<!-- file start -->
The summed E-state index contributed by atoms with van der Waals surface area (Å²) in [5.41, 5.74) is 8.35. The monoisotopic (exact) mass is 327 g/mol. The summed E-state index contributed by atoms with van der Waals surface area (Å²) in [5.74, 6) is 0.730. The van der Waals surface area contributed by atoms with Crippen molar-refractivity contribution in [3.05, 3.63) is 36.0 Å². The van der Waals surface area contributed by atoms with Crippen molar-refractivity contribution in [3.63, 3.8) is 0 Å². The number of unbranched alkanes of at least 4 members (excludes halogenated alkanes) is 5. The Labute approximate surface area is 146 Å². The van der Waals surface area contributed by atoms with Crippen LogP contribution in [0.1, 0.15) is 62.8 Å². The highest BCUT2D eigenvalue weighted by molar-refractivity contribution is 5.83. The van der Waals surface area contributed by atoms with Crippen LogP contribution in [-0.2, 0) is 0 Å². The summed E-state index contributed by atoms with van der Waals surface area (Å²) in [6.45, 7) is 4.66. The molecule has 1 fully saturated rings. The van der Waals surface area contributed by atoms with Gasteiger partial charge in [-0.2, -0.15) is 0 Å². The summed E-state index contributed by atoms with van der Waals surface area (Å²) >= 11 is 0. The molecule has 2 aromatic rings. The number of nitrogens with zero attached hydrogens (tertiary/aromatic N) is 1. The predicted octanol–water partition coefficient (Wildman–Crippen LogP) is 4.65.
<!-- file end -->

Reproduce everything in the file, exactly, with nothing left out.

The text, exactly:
The summed E-state index contributed by atoms with van der Waals surface area (Å²) in [5.41, 5.74) is 8.35. The monoisotopic (exact) mass is 327 g/mol. The summed E-state index contributed by atoms with van der Waals surface area (Å²) in [5.74, 6) is 0.730. The van der Waals surface area contributed by atoms with Crippen molar-refractivity contribution in [3.05, 3.63) is 36.0 Å². The van der Waals surface area contributed by atoms with Crippen molar-refractivity contribution in [3.63, 3.8) is 0 Å². The number of unbranched alkanes of at least 4 members (excludes halogenated alkanes) is 5. The Labute approximate surface area is 146 Å². The van der Waals surface area contributed by atoms with Crippen LogP contribution in [0.1, 0.15) is 62.8 Å². The highest BCUT2D eigenvalue weighted by molar-refractivity contribution is 5.83. The van der Waals surface area contributed by atoms with Crippen LogP contribution in [-0.2, 0) is 0 Å². The summed E-state index contributed by atoms with van der Waals surface area (Å²) in [6.45, 7) is 4.66. The molecule has 1 fully saturated rings. The van der Waals surface area contributed by atoms with Gasteiger partial charge in [-0.2, -0.15) is 0 Å². The summed E-state index contributed by atoms with van der Waals surface area (Å²) >= 11 is 0. The molecule has 2 aromatic rings. The number of nitrogens with zero attached hydrogens (tertiary/aromatic N) is 1. The predicted octanol–water partition coefficient (Wildman–Crippen LogP) is 4.65.